Monday, 30 September 2013

Friends in the north

As has always seemed to have been the way in my life, plans carefully constructed after much thought and deliberation, are frequently subject to late and radical change. Prompted by the need to ensure the safe delivery of two pictures to the far north of Scotland, an intricate programme of business - and just a wee bit of pleasure - was on the cards for these last few days of September,

Just as everything was more or less in place, a single phonecall resulted in a fairly fundamental change of plans. We still headed north, but stopped short at Newcastle to have dinner with author, academic and probably my oldest friend, Professor Andrew Ballantyne. Not having been into the city for many years it was great to get a feel for how it now is, eating and sleeping in Jesmond, just north of the city centre. By all appearances this is where cool people - and wealthy students - hang out. Great houses in very attractive streets, sprinkled with an ample supply of bistro's, cafes and cool shops. Having been watered and fed by Andrew in some considerable style, it was back to earth with a bit of a bump the following morning with a brief visit to the Gateshead Millennium Bridge and the Baltic Contemporary Arts Centre, neither of which were in existence when I last visited!

The bridge is simply stunning, but I have to say the Baltic and its surroundings - or lack of them - didn't really do it for me. These waterside venues really do need people and activity, both of which were sadly lacking on this occasion. Couldn't help feeling I would become very withdrawn very quickly if I was one of the gallery attendants there - but maybe it was just a bad day.

Having no need to head for Edinburgh and beyond, two hours later we were in the soft south or West Yorkshire as it likes to be known. Filling another gap in my cultural experience, Salts Mill in Shipley couldn't have provided a greater contrast with the Baltic. Another conversion and also housing contemporary art - in this case the Hockney collection.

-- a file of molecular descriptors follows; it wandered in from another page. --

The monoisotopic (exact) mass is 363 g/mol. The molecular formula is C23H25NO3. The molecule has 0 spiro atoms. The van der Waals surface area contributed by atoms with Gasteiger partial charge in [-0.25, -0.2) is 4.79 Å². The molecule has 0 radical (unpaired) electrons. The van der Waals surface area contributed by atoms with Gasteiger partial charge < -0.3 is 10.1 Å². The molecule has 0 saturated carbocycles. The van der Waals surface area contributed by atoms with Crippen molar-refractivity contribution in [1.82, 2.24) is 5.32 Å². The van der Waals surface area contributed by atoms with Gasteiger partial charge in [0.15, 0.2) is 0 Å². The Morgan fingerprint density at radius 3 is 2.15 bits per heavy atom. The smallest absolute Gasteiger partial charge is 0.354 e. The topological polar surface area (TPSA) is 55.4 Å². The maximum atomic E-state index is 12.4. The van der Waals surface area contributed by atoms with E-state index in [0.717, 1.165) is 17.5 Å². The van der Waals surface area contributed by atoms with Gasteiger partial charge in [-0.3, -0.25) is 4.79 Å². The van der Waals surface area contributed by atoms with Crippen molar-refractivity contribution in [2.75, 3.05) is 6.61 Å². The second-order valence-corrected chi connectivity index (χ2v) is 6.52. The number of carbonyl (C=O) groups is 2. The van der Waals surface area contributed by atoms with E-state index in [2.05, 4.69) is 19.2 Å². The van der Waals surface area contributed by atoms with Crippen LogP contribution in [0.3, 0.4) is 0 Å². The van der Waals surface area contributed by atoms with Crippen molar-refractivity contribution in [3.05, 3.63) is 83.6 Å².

This one was buzzing with life. Art, colour, activity, food, drink - just fantastic and on the same day that not much more than a hundred miles away it all felt just a bit sad. Not just the Hockneys and not just hanging on the walls but percolating into the life of the place.

Whoever masterminds this should be very, very pleased with what they have achieved.

The sun was shining and Yorkshire was looking as good as it ever gets, and it really was quite easy to get carried away.  And it's not simply populist. On the top floor - or rather above the top floor - there is currently a fascinating exhibition 'Cloth and Memory' - which is normally the kind of thing I avoid. In what was once the largest industrial space in the world is a collection of intriguing and fascinating installations inspired by the activity that this building used to house. Anywhere else it might not have worked; here it most definitely does.

Heading on into the deep south - Sheffield - culture was replaced by more food with, this time, family. Overnight in the slightly unreal if very comfortable world of a city-centre Premier Inn and away again, this time to the cloistered world of Repton School, not for educational reasons but to collect a few pieces by one of my favourite potters, John Wheeldon. As with a number of others who show with us, I first became aware of John's raku work through the good offices of Richard Godfrey. John is currently developing a new range of domestic work so, of course, we had to test this in use, with a coffee while we talked. It was fantastic to hear from John that Richard is making real progress in his recovery and is not only making again but has been out on his travels. On John's advice we took one further small diversion into the crypt of Repton Church to view the Saxon columns in the crypt. Extraordinary where gallery life takes one.

To round off this social whirlwind, we headed first to Northamptonshire for more food and friends and finally back to my roots in Warwickshire. Walking along the canal and then the banks of the Avon into the heart of Warwick was a timely reminder of just how good England can be at this time of year.

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